Purpose: To show that a current carrying coil in a magnetic field can experience a torque due to the Lorentz force.
Supplies:
1 galvanometer (or a coil of wire that's supported in a low-friction bearing and surrounded by permanent magnets)
1 battery
2 wires
1 resistor (to limit the current through the galvanometer, if necessary)

Procedure: Use the two wires to connect the battery to the galvanometer. If the galvanometer involves thin wires, you should include a current-limiting resistor in the circuit. As soon as you complete the circuit and current begins to flow through the galvanometer, its coil will experience the Lorentz force as a torque and it will pivot against a spring and then settle down. Unlike a motor, the galvanometer coil has an equilibrium orientation into which it's able to settle.

Explanation: The galvanometer coil will turn because the current it carries experiences the Lorentz force in the presence of the magnetic field.
Demonstration 11.3.9:  A Simple Induction Motor
Description: An aluminum pizza platter or pie dish floats on water. When you move a strong magnet around in a circle above the platter, the platter begins to rotate with the magnet, even though the two aren't touching.
Purpose: To show how the current induced by a moving magnet experiences the Lorentz force and gets pulled along with the magnet.
Supplies:
1 aluminum pizza platter or pie dish
1 large, shallow container of water (large enough to float the aluminum dish in)
1 strong magnet
Procedure: Float the platter or dish in the water and stop it from turning. Now hold one pole of the magnet a few centimeters above the platter and begin to circle the outer edge of the platter with the magnet. The platter will experience angular acceleration and will begin to turn with the circling magnet.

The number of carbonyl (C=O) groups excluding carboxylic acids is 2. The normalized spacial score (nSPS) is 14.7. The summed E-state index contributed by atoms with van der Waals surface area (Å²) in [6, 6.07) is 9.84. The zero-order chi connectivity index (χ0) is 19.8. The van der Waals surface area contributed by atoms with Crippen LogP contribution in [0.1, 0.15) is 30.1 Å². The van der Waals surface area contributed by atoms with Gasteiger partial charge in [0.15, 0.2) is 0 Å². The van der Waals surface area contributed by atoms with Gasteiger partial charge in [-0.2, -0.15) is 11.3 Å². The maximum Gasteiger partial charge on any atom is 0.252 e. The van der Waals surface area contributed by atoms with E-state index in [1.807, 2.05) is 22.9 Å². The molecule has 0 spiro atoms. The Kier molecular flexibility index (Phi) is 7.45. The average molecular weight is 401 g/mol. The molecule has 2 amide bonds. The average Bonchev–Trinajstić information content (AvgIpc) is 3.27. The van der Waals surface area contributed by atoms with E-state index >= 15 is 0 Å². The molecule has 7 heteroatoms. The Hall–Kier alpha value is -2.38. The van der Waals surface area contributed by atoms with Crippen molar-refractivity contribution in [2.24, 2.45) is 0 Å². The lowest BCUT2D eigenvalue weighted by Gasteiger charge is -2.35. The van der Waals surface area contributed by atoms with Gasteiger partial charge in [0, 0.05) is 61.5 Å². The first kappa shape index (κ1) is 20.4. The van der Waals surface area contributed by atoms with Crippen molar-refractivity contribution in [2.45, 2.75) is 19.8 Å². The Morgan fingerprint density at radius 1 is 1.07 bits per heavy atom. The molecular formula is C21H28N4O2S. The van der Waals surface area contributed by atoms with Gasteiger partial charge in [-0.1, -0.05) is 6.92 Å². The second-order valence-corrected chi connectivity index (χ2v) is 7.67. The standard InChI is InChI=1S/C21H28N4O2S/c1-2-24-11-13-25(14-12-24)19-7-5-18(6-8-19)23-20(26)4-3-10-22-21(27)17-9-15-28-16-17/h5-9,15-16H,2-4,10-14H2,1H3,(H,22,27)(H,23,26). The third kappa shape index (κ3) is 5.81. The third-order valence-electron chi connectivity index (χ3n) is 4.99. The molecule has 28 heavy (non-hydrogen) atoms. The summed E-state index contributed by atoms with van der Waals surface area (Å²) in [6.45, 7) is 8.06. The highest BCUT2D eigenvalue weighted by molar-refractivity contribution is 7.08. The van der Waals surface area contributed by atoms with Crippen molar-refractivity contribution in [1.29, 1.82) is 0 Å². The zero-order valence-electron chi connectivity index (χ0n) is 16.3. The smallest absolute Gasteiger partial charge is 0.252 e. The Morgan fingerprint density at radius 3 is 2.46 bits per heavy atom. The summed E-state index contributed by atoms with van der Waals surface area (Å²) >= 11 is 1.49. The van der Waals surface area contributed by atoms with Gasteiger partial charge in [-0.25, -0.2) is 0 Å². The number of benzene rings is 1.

Explanation: The moving magnet induces currents in the platter and those currents experience the Lorentz force in the presence of the magnetic field. The currents are pushed along with the magnet and, if you could continue this motion steadily enough, the platter would end up turning just a little more slowly than the magnet.
Demonstration 11.3.10:  A Large Single-Phase Induction Motor
Description: A capacitor-start motor leaps into action when you turn it on and rotates steadily there after.
Purpose: To demonstrate the operation of a powerful induction motor.
Supplies:
1 large induction motor with a starting capacitor (1/2 hp or whatever you can find)
Procedure: Hold the induction motor in place (I use my foot) and plug it in. It will jump as its rotor begins to spin. Point out the raised ridge on its side. This ridge contains a capacitor that helps to create a magnetic pole in the stator that circles the rotor in a particular direction as the motor starts up. During its operation, the rotor turns almost as fast as the circling pole of the stator. Since the rate at which the stator's pole circles the rotor depends on the cycling of the power line, the motor's rotational speed is determined by the power line frequency. Many induction motors complete one full turn for every two cycles of the power line. These motors turn at almost 1800 rpm (almost 30 turns per second) in the United States or almost 1500 rpm in many other countries.